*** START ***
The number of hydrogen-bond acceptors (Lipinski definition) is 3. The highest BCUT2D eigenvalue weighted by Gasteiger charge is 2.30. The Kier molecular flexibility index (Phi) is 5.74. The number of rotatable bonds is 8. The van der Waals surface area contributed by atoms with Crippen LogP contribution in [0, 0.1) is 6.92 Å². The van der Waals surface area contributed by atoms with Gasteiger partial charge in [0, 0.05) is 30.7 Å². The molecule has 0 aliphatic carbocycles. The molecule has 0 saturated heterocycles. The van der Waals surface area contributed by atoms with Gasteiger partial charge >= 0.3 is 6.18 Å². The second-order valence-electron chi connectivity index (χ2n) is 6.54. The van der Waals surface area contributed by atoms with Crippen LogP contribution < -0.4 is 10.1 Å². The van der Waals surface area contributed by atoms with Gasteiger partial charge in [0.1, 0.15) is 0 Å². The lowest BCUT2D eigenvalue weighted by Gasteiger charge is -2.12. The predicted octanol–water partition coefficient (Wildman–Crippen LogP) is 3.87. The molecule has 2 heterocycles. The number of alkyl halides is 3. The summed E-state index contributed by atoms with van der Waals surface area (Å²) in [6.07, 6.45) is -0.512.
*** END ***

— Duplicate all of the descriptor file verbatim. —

The number of hydrogen-bond acceptors (Lipinski definition) is 3. The highest BCUT2D eigenvalue weighted by Gasteiger charge is 2.30. The Kier molecular flexibility index (Phi) is 5.74. The number of rotatable bonds is 8. The van der Waals surface area contributed by atoms with Crippen LogP contribution in [0, 0.1) is 6.92 Å². The van der Waals surface area contributed by atoms with Gasteiger partial charge in [0, 0.05) is 30.7 Å². The molecule has 0 aliphatic carbocycles. The molecule has 0 saturated heterocycles. The van der Waals surface area contributed by atoms with Gasteiger partial charge >= 0.3 is 6.18 Å². The second-order valence-electron chi connectivity index (χ2n) is 6.54. The van der Waals surface area contributed by atoms with Crippen LogP contribution < -0.4 is 10.1 Å². The van der Waals surface area contributed by atoms with Gasteiger partial charge in [0.1, 0.15) is 0 Å². The lowest BCUT2D eigenvalue weighted by Gasteiger charge is -2.12. The predicted octanol–water partition coefficient (Wildman–Crippen LogP) is 3.87. The molecule has 2 heterocycles. The number of alkyl halides is 3. The summed E-state index contributed by atoms with van der Waals surface area (Å²) in [6.07, 6.45) is -0.512.